Spring means singing birds, budding flowers — and spring allergies.
More than 50 million Americans face different kinds of allergies each year, according to the Asthma and Allergy Foundation of America (AAFA).
For many, spring — specifically about March to June, depending on where you live — is prime time for sneezing, itchy eyes, runny nose, congestion, and watery eyes.
That’s because spring = pollen.
“Trees and grasses release these tiny grains into the air to fertilize other plants,” explains Neeta Ogden, M.D., member of the AAFA’s Medical Scientific Council who is in private practice as the director of The Allergy, Asthma and Sinus Center in Edison, New Jersey. “This leads to the cascade of allergy symptoms.”
To help reduce your suffering this year, try these expert tips.
1. Check the Pollen Count
Before you head out the door, check the daily pollen count in your area. You can find that info on apps, websites, and your local news.
To be of use, know what you’re specifically allergic to, such as trees, grass, ragweed, or oak pollen.
If your triggers will be high that day, it’s best to stay indoors or, if you venture outside, wear a mask.
Also, plan your day accordingly:
Tree and grass pollens are typically highest in the evening, while ragweed is typically highest in the morning. And on windy days and hot, sunny days, all pollen counts are typically highest around midday, Odgen says.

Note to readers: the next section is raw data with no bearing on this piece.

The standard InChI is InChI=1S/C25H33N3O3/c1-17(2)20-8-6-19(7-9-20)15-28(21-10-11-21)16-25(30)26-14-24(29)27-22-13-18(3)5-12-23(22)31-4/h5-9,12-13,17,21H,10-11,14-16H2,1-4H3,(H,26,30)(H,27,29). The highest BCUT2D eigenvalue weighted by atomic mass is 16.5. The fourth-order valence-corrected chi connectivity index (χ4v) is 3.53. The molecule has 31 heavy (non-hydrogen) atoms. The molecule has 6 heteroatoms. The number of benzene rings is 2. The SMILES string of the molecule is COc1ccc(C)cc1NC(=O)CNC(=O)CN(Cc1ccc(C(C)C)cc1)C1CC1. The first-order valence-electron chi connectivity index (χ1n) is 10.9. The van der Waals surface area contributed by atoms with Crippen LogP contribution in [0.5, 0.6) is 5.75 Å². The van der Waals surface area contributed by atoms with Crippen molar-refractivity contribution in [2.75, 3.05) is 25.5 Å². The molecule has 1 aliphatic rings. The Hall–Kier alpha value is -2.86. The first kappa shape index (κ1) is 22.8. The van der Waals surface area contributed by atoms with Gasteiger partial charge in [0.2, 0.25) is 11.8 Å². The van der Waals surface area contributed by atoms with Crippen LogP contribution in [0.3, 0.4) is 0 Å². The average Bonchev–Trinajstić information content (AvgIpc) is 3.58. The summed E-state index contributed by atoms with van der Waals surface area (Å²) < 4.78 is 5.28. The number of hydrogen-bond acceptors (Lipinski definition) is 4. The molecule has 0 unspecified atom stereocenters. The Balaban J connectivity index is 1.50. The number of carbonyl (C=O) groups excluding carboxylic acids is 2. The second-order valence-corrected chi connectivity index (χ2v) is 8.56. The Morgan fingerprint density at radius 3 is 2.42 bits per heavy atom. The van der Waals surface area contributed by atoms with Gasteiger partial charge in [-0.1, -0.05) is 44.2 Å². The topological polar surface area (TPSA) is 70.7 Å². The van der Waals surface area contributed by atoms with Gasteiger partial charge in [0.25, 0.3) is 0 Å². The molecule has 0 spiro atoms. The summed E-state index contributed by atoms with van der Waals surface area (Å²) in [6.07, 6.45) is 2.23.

2. Keep Your Windows Closed
Just as you’d close your windows and turn on the AC if you didn’t want a foul odor to come into the house, the same goes for allergens.
It’s particularly important to use the AC in your bedroom.
“Opening the windows can allow pollen into the room, and that pollen can then irritate you all night when you’re sleeping,” Shah says.
3. Change Your Air Filter
When’s the last time you changed your AC filter?
For people who have spring allergies, internal medicine specialist Shirin Peters, M.D., founder of Bethany Medical Clinic in New York City, recommends doing so monthly and using HEPA filters.
“Airborne particles filled with dust, pollen, and dander that trigger allergy symptoms are relatively large and are easily trapped by a HEPA filter, which is typically found in portable air-purifiers and HVAC systems,” she explains.
4. Attack the Dust Bunnies
- Vacuum and dust your place thoroughly, paying close attention to crevices where dust bunnies and cobwebs can hide.
- Then move on to carpets, pillows, curtains, upholstered furniture, and under the bed. Don’t forget to wipe down the fan blades.